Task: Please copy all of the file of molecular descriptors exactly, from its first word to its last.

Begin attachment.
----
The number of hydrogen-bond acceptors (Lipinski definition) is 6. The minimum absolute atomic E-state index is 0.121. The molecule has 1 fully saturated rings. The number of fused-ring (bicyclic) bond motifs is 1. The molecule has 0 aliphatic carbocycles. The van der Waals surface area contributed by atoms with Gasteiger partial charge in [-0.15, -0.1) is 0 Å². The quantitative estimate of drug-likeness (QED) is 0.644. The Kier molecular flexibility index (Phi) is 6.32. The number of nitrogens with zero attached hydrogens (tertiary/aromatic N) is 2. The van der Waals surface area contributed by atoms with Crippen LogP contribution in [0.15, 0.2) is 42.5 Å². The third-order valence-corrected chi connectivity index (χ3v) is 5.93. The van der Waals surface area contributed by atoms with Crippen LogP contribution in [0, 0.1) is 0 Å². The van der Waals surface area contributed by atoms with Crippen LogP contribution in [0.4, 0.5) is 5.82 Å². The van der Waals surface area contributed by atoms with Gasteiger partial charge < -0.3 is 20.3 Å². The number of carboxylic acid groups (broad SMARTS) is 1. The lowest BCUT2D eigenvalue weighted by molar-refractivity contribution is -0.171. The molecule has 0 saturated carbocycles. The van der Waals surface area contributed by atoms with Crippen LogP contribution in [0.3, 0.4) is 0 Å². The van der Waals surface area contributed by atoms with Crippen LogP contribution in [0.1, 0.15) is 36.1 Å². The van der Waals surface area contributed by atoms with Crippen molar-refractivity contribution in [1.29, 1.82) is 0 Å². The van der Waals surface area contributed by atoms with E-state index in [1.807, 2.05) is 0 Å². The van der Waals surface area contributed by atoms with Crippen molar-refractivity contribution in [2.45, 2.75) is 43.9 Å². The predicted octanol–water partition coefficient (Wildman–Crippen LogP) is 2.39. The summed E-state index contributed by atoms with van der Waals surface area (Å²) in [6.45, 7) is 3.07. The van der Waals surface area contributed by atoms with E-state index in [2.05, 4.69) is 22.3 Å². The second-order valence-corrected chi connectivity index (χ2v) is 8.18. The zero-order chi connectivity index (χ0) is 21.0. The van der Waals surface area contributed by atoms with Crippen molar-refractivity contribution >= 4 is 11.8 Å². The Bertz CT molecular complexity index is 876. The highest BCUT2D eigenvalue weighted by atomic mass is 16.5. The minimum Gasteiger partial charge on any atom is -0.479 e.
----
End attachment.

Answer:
The number of hydrogen-bond acceptors (Lipinski definition) is 6. The minimum absolute atomic E-state index is 0.121. The molecule has 1 fully saturated rings. The number of fused-ring (bicyclic) bond motifs is 1. The molecule has 0 aliphatic carbocycles. The van der Waals surface area contributed by atoms with Gasteiger partial charge in [-0.15, -0.1) is 0 Å². The quantitative estimate of drug-likeness (QED) is 0.644. The Kier molecular flexibility index (Phi) is 6.32. The number of nitrogens with zero attached hydrogens (tertiary/aromatic N) is 2. The van der Waals surface area contributed by atoms with Crippen LogP contribution in [0.15, 0.2) is 42.5 Å². The third-order valence-corrected chi connectivity index (χ3v) is 5.93. The van der Waals surface area contributed by atoms with Crippen LogP contribution in [0, 0.1) is 0 Å². The van der Waals surface area contributed by atoms with Crippen LogP contribution in [0.4, 0.5) is 5.82 Å². The van der Waals surface area contributed by atoms with Gasteiger partial charge < -0.3 is 20.3 Å². The number of carboxylic acid groups (broad SMARTS) is 1. The lowest BCUT2D eigenvalue weighted by molar-refractivity contribution is -0.171. The molecule has 0 saturated carbocycles. The van der Waals surface area contributed by atoms with Crippen LogP contribution in [0.3, 0.4) is 0 Å². The van der Waals surface area contributed by atoms with Crippen LogP contribution in [0.1, 0.15) is 36.1 Å². The van der Waals surface area contributed by atoms with Crippen molar-refractivity contribution in [1.29, 1.82) is 0 Å². The van der Waals surface area contributed by atoms with E-state index in [1.807, 2.05) is 0 Å². The van der Waals surface area contributed by atoms with Crippen molar-refractivity contribution in [2.45, 2.75) is 43.9 Å². The predicted octanol–water partition coefficient (Wildman–Crippen LogP) is 2.39. The summed E-state index contributed by atoms with van der Waals surface area (Å²) in [6.45, 7) is 3.07. The van der Waals surface area contributed by atoms with E-state index in [2.05, 4.69) is 22.3 Å². The second-order valence-corrected chi connectivity index (χ2v) is 8.18. The zero-order chi connectivity index (χ0) is 21.0. The van der Waals surface area contributed by atoms with Crippen molar-refractivity contribution >= 4 is 11.8 Å². The Bertz CT molecular complexity index is 876. The highest BCUT2D eigenvalue weighted by atomic mass is 16.5. The minimum Gasteiger partial charge on any atom is -0.479 e.